Instead of another hit we literally flew off the highway, over an embankment and through a fence. There was an elevator-dip-in-your-gut, Wile E Coyote fall as the car went airborne for a long moment, then landed with a sickening metallic crunch before tobogganing another 20 feet in the snow.

In the silence, we looked at one another and asked if we were ok. We were. And then we stumbled in a daze amid our belongings — strewn about the field like a haphazard yard sale from an unplanned eviction. Kate’s glasses were in the snow. Our backpacks catapulted more than 10 feet away. Windows were shattered, a tire was depilated of its rubber, the front bumper and lights were ripped off. The engine was seemingly untethered in the center of a crunched hood. Only we were left intact.

In her shock, Kate began gathering up teabags in the snow. She stopped. We embraced. And then we heard a voice from the top of the embankment. “Hello there,” a Polish accent called out, “Do you speak English?”

It came from the silhouette of a man at the edge of the highway. It was the driver who hit us. He helped us climb back up to the highway, introduced himself, and explained that he had called the police and an ambulance.

Emotional and vulnerable

While we waited for them he told us he had noticed our license plate about an hour earlier at the Czech-Polish border and thought two Brits in a French car were far from home. That we were Americans from San Francisco, by way of Bangkok and London, was even more puzzling.

For the rest of the night he was our chauffeur and translator as we went to the Auschwitz police station for paperwork, to a hospital to be examined for internal injuries (the ambulance never arrived at the scene), and then to a local junkyard where we made an emotional goodbye to our beloved car, which we had named Sophie. “It was just so violent,” I said to Kate as I touched it for the last time, holding back tears.

And although we weren’t seriously hurt — a fact confirmed in a dark, cold, creepy computerless hospital — we were shaken, sore, emotional and vulnerable.

At the police station I called the first American I’d spoken to in months — a confident young man who answered the after-hours emergency number of the Krakow consulate.

“Everything is going to be ok,” he said assuredly and assuring. “Tomorrow you’re going to come in to the consulate and we’ll take care of everything. Hand the phone to the police so I can talk to them and then I’ll tell you what they are doing.” I was so comforted by, and grateful for, his confident Americanness, I nearly cried again.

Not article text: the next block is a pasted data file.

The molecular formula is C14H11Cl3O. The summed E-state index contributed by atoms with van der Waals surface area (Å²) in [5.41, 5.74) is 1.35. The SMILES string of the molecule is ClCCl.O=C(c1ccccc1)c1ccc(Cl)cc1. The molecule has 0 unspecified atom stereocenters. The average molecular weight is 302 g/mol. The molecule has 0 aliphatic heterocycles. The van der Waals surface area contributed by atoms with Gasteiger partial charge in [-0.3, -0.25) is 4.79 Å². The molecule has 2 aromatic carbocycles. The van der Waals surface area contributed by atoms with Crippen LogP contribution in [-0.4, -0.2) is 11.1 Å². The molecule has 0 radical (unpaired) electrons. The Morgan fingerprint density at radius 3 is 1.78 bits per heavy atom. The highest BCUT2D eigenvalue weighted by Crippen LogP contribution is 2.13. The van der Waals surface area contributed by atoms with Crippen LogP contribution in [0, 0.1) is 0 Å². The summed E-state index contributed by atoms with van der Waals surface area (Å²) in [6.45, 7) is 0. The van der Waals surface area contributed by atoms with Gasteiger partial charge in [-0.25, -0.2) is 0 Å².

The next day an old college friend of Kate’s met us in the consulate waiting area. I shook Jesse’s hand just before Kate threw her arms around her friend and wept.

While Jesse and his new girlfriend Rebekah visited Auschwitz and the local sights for two days, Kate and I negotiated with the driver’s insurance company in a bespoke pidgin English, dodging bribes and unraveling legal issues based on baffling Iron Curtain logic.

A way out of the darkness

At night we met Jesse and Rebekah for dinners and drinking, accompanied by klezmer bands and candlelit bonhomie. A couple of days later they returned to the States and, having sorted out the insurance claim, we took a train to Prague to stay in Jesse’s apartment. We spent Christmas there, licking our wounds and staring at each other in the continued awe of being alive.

We were, that frightening December night, tested in a way we hadn’t been before. But the significance of the moment wasn’t immediately apparent to us.

On the night of the accident, from the safety of our pension hotel in Krakow, Kate called her mother to tell her we were okay, even though she hadn’t known we were ever in danger.

“How did you two handle it together?” she asked. At first Kate didn’t understand the question and her mother reminded Kate we’d recently gotten engaged. “How were you two together?”

“We were great, actually,” she told her.

From Prague we continued on to Amsterdam and India before flying back to San Francisco, buying a used van and driving our belongings to Washington DC. Nearly following Bill Murray’s advice, we were married within a few months.

Living and traveling extensively abroad, by ourselves — and maybe even almost getting killed — proved in hindsight to be the bedrock of what is now 15 years of a strong and happy marriage with two amazing children.

Kate and I speak each other’s language, negotiate marital turbulence, and agree on which route we’re headed. And when things get hard, we pull each other close to stay safe, we pick up the strewn pieces and then find our way out of the darkness together.

Love is the thing you revolve everything else around, and it doesn’t hurt to give it a good spin around the globe and into places that are hard to get out of, to see exactly what the relationship can withstand before you ride off into the sunset together.